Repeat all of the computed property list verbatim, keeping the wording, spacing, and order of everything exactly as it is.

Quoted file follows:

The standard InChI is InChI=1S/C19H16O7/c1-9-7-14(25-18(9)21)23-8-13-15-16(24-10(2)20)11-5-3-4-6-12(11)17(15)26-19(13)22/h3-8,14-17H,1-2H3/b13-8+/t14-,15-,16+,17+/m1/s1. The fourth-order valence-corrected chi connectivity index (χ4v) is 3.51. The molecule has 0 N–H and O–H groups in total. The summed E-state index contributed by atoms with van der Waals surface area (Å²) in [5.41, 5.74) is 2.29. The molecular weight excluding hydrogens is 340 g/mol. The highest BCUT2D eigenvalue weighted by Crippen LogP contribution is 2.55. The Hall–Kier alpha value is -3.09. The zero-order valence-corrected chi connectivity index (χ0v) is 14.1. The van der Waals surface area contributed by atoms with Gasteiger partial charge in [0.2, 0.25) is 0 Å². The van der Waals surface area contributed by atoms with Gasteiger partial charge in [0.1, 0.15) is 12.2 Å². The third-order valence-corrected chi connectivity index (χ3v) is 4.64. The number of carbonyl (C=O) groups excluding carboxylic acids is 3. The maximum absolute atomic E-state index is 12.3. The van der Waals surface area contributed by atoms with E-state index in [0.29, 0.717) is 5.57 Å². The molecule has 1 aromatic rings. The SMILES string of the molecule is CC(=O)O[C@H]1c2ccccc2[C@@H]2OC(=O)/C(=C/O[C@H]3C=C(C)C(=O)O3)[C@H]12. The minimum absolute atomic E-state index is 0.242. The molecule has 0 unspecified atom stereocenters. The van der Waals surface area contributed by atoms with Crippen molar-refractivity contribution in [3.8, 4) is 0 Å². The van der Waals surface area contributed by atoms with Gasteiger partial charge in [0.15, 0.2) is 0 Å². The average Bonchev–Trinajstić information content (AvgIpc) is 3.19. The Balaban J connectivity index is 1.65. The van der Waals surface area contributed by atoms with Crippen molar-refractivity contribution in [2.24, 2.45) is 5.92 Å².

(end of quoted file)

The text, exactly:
The standard InChI is InChI=1S/C19H16O7/c1-9-7-14(25-18(9)21)23-8-13-15-16(24-10(2)20)11-5-3-4-6-12(11)17(15)26-19(13)22/h3-8,14-17H,1-2H3/b13-8+/t14-,15-,16+,17+/m1/s1. The fourth-order valence-corrected chi connectivity index (χ4v) is 3.51. The molecule has 0 N–H and O–H groups in total. The summed E-state index contributed by atoms with van der Waals surface area (Å²) in [5.41, 5.74) is 2.29. The molecular weight excluding hydrogens is 340 g/mol. The highest BCUT2D eigenvalue weighted by Crippen LogP contribution is 2.55. The Hall–Kier alpha value is -3.09. The zero-order valence-corrected chi connectivity index (χ0v) is 14.1. The van der Waals surface area contributed by atoms with Gasteiger partial charge in [0.2, 0.25) is 0 Å². The van der Waals surface area contributed by atoms with Gasteiger partial charge in [0.1, 0.15) is 12.2 Å². The third-order valence-corrected chi connectivity index (χ3v) is 4.64. The number of carbonyl (C=O) groups excluding carboxylic acids is 3. The maximum absolute atomic E-state index is 12.3. The van der Waals surface area contributed by atoms with E-state index in [0.29, 0.717) is 5.57 Å². The molecule has 1 aromatic rings. The SMILES string of the molecule is CC(=O)O[C@H]1c2ccccc2[C@@H]2OC(=O)/C(=C/O[C@H]3C=C(C)C(=O)O3)[C@H]12. The minimum absolute atomic E-state index is 0.242. The molecule has 0 unspecified atom stereocenters. The van der Waals surface area contributed by atoms with Crippen molar-refractivity contribution in [3.8, 4) is 0 Å². The van der Waals surface area contributed by atoms with Gasteiger partial charge in [0.15, 0.2) is 0 Å². The average Bonchev–Trinajstić information content (AvgIpc) is 3.19. The Balaban J connectivity index is 1.65. The van der Waals surface area contributed by atoms with Crippen molar-refractivity contribution in [2.24, 2.45) is 5.92 Å².